Released 10th May 2011 on Souterrain Transmissions
Chart Performance: EMA failed to chart in the UK but did enjoy two weeks on the US Billboard chart.
What The Critics Said: “This is a feverish, sulking, and extremely stoned record, but it loves you and wants to be close to you, because to mark and be marked is the only way out.” The Village Voice
Cool is one of the hardest things to define in all of pop music, some acts have it in spades, while others, no matter how hard or how good they become, will never be cool (Paul McCartney springs immediately to mind), but it’s a quality that Erika M. Anderson exudes almost perpetually. Seeing EMA live is a riot, for a band who achieved notoriety for a series of bleak portentous recordings, the singer herself is anything but serious, and she’s certainly not straight laced. She’s loose, drunk, effortlessly charismatic, free spirited and emanates an easy going charm, making the band’s live show surprisingly inclusive and, the star herself, surprisingly approachable.
Past Life Martyred Saints is even more astounding when viewed in this context. The grippingly ominous tones, the theatrical downcast delivery and the at times dementedly disturbed imagery speaks to a depression and sorrow within us all. There’s a democracy to EMA, that allows us to consider that miserable introspection isn’t sole territory of the gothic deadpan female frontwoman, it belongs just as readily to boundful, blonde and giggly. Seen in this light, it’s easier to reconcile the tortured soul and warped sounds of “The Grey Ship” with the free flowing “Fuck California” stream of consciousness of the should-have-been album closer “California”, and goes ways to explain the menacing enjoyable schizophrenia of “Butterfly Knife”.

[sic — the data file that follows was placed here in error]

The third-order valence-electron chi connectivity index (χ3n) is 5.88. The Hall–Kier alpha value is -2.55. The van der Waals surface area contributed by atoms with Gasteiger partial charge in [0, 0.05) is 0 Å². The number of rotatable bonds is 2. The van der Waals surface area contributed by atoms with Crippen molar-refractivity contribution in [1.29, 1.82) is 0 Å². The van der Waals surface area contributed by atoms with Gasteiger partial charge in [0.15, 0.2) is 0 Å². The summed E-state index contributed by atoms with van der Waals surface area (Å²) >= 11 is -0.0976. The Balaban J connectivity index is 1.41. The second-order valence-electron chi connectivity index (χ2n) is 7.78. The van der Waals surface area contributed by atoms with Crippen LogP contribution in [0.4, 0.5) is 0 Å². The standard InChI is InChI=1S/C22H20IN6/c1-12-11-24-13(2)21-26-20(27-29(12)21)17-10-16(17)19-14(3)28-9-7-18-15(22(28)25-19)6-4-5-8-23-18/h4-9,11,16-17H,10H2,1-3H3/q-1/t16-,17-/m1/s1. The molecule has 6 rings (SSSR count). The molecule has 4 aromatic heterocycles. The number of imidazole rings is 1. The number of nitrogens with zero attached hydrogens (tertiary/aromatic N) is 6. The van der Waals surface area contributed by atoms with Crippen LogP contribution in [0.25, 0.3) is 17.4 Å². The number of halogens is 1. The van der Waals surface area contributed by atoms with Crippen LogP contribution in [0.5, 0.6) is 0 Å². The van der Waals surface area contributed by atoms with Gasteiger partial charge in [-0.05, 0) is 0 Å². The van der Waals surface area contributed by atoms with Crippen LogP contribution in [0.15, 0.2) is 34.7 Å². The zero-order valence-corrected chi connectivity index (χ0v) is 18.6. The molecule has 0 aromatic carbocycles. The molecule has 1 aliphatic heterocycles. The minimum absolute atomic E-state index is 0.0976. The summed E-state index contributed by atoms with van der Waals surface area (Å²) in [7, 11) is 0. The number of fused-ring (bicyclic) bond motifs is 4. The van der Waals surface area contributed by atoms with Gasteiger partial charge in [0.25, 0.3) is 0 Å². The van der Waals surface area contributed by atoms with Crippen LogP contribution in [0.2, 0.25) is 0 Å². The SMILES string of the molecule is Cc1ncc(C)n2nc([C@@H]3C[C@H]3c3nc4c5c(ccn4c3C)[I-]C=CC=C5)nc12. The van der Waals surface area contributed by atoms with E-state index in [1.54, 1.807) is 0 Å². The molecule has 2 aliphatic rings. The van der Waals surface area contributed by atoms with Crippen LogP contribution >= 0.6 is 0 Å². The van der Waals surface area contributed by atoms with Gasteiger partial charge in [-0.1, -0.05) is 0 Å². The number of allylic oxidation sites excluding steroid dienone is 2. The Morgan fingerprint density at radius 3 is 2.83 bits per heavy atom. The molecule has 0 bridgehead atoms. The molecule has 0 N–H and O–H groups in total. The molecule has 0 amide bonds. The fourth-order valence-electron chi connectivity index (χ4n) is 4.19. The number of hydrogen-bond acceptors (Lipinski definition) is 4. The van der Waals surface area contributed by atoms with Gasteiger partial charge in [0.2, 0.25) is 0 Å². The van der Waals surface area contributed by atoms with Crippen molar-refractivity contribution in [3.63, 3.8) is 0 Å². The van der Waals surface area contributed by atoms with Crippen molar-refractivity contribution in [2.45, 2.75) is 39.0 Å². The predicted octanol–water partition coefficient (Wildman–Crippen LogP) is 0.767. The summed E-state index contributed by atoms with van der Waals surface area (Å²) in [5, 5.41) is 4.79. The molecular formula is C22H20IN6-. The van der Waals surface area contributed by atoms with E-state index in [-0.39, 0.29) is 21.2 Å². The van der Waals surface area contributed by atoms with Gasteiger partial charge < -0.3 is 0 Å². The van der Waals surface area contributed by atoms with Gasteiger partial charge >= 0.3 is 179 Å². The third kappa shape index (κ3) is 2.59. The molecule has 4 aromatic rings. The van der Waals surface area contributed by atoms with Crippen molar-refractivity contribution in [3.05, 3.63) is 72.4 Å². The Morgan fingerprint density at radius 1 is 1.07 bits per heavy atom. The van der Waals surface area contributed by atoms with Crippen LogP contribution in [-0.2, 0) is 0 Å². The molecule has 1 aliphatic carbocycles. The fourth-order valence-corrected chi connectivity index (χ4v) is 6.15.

While Erika’s ability to flit between casual cool and deadly serious may prove utterly riveting, the densely structured arrangements shouldn’t be overlooked. EMA layer mutilated violins over fizzing electric guitars, cracklingly awkward drum work and, when the time is right, blistering bass lines. It may not be a danceable, and it’s not remotely hip-hop, but there will be few finer bass drops heard this year than that at 2:50 mark of “The Grey Ship”. While the oppressively frustrated mood that exudes from both the arrangements and Erika’s vocals may prove to the be the band’s winning attribute, what truly makes EMA, and Past Like Martyred Saints, sensational is the band’s willingness to just let rip. To rant on “California”, to do a multi-tracked country pastiche on “Coda”, and to have the thudding detuned bass slaps on the harrowing “Marked”. Few debut albums ever dare to be this wildly ambitious, but ironically, by sounding so accomplished, and so effortless, EMA raised less eyebrows than you would expected and they deserved. David Hayter